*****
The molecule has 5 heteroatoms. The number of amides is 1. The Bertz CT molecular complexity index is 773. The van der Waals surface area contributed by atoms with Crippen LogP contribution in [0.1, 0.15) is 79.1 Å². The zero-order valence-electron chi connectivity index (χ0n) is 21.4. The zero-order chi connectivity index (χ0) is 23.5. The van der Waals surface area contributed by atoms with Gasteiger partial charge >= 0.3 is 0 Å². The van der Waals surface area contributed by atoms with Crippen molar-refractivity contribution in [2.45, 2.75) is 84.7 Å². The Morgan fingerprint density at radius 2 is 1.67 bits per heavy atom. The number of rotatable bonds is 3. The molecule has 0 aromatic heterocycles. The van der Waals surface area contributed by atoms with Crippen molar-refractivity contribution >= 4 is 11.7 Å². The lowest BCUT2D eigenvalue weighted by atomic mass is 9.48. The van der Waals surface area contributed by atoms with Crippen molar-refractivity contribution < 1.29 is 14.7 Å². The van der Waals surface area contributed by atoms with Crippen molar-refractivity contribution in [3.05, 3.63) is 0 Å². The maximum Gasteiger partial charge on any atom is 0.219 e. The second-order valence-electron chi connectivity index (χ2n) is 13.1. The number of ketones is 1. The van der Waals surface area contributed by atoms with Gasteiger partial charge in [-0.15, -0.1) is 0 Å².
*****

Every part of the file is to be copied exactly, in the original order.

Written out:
The molecule has 5 heteroatoms. The number of amides is 1. The Bertz CT molecular complexity index is 773. The van der Waals surface area contributed by atoms with Crippen LogP contribution in [0.1, 0.15) is 79.1 Å². The zero-order valence-electron chi connectivity index (χ0n) is 21.4. The zero-order chi connectivity index (χ0) is 23.5. The van der Waals surface area contributed by atoms with Gasteiger partial charge >= 0.3 is 0 Å². The van der Waals surface area contributed by atoms with Crippen molar-refractivity contribution in [2.45, 2.75) is 84.7 Å². The Morgan fingerprint density at radius 2 is 1.67 bits per heavy atom. The number of rotatable bonds is 3. The molecule has 0 aromatic heterocycles. The van der Waals surface area contributed by atoms with Crippen molar-refractivity contribution >= 4 is 11.7 Å². The lowest BCUT2D eigenvalue weighted by atomic mass is 9.48. The van der Waals surface area contributed by atoms with Crippen molar-refractivity contribution < 1.29 is 14.7 Å². The van der Waals surface area contributed by atoms with Crippen molar-refractivity contribution in [3.05, 3.63) is 0 Å². The maximum Gasteiger partial charge on any atom is 0.219 e. The second-order valence-electron chi connectivity index (χ2n) is 13.1. The number of ketones is 1. The van der Waals surface area contributed by atoms with Gasteiger partial charge in [-0.15, -0.1) is 0 Å².